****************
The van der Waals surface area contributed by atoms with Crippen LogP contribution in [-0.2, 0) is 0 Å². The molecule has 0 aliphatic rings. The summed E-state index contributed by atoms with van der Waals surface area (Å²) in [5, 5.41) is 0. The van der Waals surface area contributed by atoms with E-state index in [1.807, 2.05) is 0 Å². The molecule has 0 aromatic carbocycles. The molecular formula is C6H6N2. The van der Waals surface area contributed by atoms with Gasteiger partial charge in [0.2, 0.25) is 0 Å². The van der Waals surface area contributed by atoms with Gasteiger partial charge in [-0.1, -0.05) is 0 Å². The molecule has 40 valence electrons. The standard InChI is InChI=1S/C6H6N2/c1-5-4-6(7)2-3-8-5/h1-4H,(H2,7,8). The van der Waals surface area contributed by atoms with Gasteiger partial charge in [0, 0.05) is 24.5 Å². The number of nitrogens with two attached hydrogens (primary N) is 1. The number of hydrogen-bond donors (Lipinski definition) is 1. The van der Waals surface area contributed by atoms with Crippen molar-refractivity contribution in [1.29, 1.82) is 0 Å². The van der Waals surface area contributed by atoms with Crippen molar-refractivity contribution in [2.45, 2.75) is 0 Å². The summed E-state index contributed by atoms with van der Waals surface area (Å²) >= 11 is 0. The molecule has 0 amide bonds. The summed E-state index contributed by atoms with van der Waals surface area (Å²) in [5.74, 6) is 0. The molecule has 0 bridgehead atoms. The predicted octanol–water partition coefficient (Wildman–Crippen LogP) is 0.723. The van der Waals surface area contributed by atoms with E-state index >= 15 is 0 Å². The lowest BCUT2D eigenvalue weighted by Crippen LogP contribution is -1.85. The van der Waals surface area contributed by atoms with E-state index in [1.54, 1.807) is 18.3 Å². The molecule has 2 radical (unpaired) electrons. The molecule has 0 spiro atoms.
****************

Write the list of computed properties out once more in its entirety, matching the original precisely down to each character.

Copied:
The van der Waals surface area contributed by atoms with Crippen LogP contribution in [-0.2, 0) is 0 Å². The molecule has 0 aliphatic rings. The summed E-state index contributed by atoms with van der Waals surface area (Å²) in [5, 5.41) is 0. The van der Waals surface area contributed by atoms with E-state index in [1.807, 2.05) is 0 Å². The molecule has 0 aromatic carbocycles. The molecular formula is C6H6N2. The van der Waals surface area contributed by atoms with Gasteiger partial charge in [0.2, 0.25) is 0 Å². The van der Waals surface area contributed by atoms with Gasteiger partial charge in [-0.1, -0.05) is 0 Å². The molecule has 40 valence electrons. The standard InChI is InChI=1S/C6H6N2/c1-5-4-6(7)2-3-8-5/h1-4H,(H2,7,8). The van der Waals surface area contributed by atoms with Gasteiger partial charge in [0, 0.05) is 24.5 Å². The number of nitrogens with two attached hydrogens (primary N) is 1. The number of hydrogen-bond donors (Lipinski definition) is 1. The van der Waals surface area contributed by atoms with Crippen molar-refractivity contribution in [1.29, 1.82) is 0 Å². The van der Waals surface area contributed by atoms with Crippen molar-refractivity contribution in [2.45, 2.75) is 0 Å². The summed E-state index contributed by atoms with van der Waals surface area (Å²) >= 11 is 0. The molecule has 0 amide bonds. The summed E-state index contributed by atoms with van der Waals surface area (Å²) in [5.74, 6) is 0. The molecule has 0 bridgehead atoms. The predicted octanol–water partition coefficient (Wildman–Crippen LogP) is 0.723. The van der Waals surface area contributed by atoms with E-state index >= 15 is 0 Å². The lowest BCUT2D eigenvalue weighted by Crippen LogP contribution is -1.85. The van der Waals surface area contributed by atoms with E-state index in [1.54, 1.807) is 18.3 Å². The molecule has 2 radical (unpaired) electrons. The molecule has 0 spiro atoms.